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Enabler for Industry 4.0

Enabler for Industry 4.0 concepts Data-based services such as predictive maintenance will become increasingly important in the future. But many processes based on data are still pure theory. Aucotec recently showed, together with the University of Magdeburg, how a plant can communicate with its digital twin. Prerequisites are a cross-disciplinary data model and a universal language standard. Technology-based business models are still state-of-the-art. In the future, however, they will decline and be replaced by digital services. Today, digital platforms are finding their way into business processes and enable comprehensive management from development and design to ordering, manufacturing and logistics. The digital transformation and thus the networking of processes and objects can become a decisive competitive advantage for industrial companies. Up-to-date plant data are essential In order to further expand and use data-based platforms in engineering, up-to-date plant data and real-time communication are essential. Let’s take a look at services such as predictive maintenance or full-service business models in which the product is no AUTIOMATION Author: Martin Imbusch, Product Manager, Aucotec AG, Hannover, Germany The Namur principle NOA in engineering creates the conditions for digitalized processes longer the compressor, but the available compressed air, keyword energy efficiency. Web services of this kind are only possible with reliable data and their accessibility and analysis. Most of the plants currently in operation, however, still date from the 20th century and have since been converted and expanded many times. Accordingly, many documentations look outdated. But where does the current plant data that makes such services possible come from? 20 WORLD OF INDUSTRIES 1/2020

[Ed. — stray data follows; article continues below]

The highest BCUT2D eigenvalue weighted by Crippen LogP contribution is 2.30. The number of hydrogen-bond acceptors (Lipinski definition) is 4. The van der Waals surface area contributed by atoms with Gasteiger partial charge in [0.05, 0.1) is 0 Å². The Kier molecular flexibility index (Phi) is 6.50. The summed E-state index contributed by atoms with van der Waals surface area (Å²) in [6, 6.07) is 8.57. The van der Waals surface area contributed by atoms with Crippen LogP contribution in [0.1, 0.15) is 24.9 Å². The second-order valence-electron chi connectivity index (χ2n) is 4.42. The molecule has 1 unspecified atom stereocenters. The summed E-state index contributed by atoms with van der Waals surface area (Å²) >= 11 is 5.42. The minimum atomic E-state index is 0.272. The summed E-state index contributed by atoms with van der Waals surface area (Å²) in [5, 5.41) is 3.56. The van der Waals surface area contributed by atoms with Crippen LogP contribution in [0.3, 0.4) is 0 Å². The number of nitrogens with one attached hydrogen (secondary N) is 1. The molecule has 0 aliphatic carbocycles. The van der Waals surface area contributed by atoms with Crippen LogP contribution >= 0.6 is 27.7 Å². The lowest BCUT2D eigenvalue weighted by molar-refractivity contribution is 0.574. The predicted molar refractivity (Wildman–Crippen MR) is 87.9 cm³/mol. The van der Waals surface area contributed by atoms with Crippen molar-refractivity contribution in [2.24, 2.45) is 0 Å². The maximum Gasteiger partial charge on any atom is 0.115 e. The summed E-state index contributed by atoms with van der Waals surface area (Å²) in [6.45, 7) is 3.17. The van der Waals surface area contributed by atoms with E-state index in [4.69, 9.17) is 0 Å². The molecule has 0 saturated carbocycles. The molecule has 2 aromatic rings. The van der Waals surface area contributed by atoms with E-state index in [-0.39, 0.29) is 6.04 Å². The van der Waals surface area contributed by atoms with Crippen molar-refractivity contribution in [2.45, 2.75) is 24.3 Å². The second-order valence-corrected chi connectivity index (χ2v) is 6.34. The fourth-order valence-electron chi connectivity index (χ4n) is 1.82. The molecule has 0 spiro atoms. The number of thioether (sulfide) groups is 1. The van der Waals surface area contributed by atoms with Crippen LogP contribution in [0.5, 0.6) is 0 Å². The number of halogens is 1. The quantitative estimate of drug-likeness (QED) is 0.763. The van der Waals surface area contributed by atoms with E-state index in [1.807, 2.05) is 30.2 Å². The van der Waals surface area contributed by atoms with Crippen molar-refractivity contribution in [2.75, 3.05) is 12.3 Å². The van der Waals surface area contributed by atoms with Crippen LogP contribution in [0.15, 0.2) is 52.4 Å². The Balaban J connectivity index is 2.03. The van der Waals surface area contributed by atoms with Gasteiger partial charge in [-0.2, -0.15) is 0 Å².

01 OPC-UA understanding and web connection are prerequisites for the communication between plant and engineering system Real plant Data provision Internet connection Data reception, comparison and change marks Digitally is not enough The prerequisite for IoT-compliant use of the current engineering data is always that they are available “24/7” in a central data model. Not in containers of data management systems, not in files of different, discipline-specific engineering tools nor in PDF, let alone paper plans. Just as a navigation device does not know what to do with a PDFed city map because it cannot extract one-way street or traffic jam information from it, engineering data must also be separately “get-at-able” and interpretable, across disciplines. This is because the representation of a pump in a P&ID (Piping & Instrumentation Diagram) is not a digital twin without associated loops and without navigability up to its last terminal in the cabinet, but only a small part of it – and in the event of a malfunction, where seconds can be important, not worth much. After the update is before the update The platform Engineering Base (EB) of the system developer Aucotec is based on such a comprehensive data model as single source of truth for all disciplines of plant design. It thus represents the highest level of digitization and is an enabler for Industry 4.0 concepts for all aspects of the operation of machines, plants and mobile systems, in short for everything that can be configured with EB. Aucotec has also developed a solution for the digitization of older systems that transfers, enriches and updates existing data to EB via mapping and configuration. But as soon as the documentation of a plant is up to date, it runs the risk of becoming out of date again, because change is a sure constant in the course of a plant’s life. So Aucotec focuses on maintenance support. Service specialists can now use mobile devices on site to transfer their changes directly to EB via an app. But in cooperation with the Institute for Automation and Communication (ifak) at Otto-von-Guericke University in Magdeburg, Aucotec went one step further: in a user case presented for the first time at the Namur Annual General Meeting at the end of 2018, the plant itself “spoke” to the documentation and informed EB directly about the physical changes made by a service professional. Leave it to the plant “Automated updating of plant documentation” was the name given to one of four use cases presented at the Namur Annual General Meeting in a workshop on the practical use of Namur Open Architecture (NOA). It illustrated how engineering benefits from the neutral OPC-UA format (Open Platform Communications/Unified Architecture) based on NOA. In a live demonstration with video switching into the plant, the initiator of the use case, Prof. Dr. Christian Diedrich from ifak, together with Aucotec product manager Martin Imbusch, demonstrated how the physical replacement of a transmitter is directly reflected in the plant documentation. The practical example was based on the test facility of the Interessen- Gemeinschaft Regelwerke Technik (IGR) in the Industriepark Höchst. Ifak, Aucotec AG and IGR had jointly developed the ex ample for the presentation. Web connection and continuous change documentation “The EB cooperative platform is predestined to communicate with a plant not only because of its understanding of OPC-UA and its web connection,” explains Martin Imbusch. “The versatile data model also automatically displays the modification of a real object in the plant in all its documented representations, such as P&ID, The physical replacement of a transmitter is immediately visible in the plant documentation. Martin Imbusch, Product Manager at Aucotec AG circuit diagram, bill of materials, etc.” In addition, EB makes it possible to track who changed what and when via the data tracking function and history display. The plant informs, EB documents For the live demonstration, the IGR plant was connected to Aucotec’s cloud via its OPC-UA server. EB received the live data of the plant at definable intervals via the so-called data diode, which only has read access to the plant and only communicates in one direction. In EB’s data model, after the replacement, at each location displaying the sensor in some form, the information on the change appeared. So every processor in every discipline knows immediately whether and what consequences need to be drawn: for example, adapting wiring, updating specification sheets or creating new revision statuses. “This is a dream come true for operators,” says the product manager. The plant automatically reports changes to its as-built status and the documentation always, i.e. 24/7, shows the latest status – without redlining, without paper, without manual transmissions. This makes maintenance and conversion work considerably easier and clearer. “The digital twin does not remain a snapshot. EB is the first system that can permanently maintain twin status,” stresses Imbusch. Photos: Lead ; others Aucotec WORLD OF OF INDUSTRIES 1/2020 21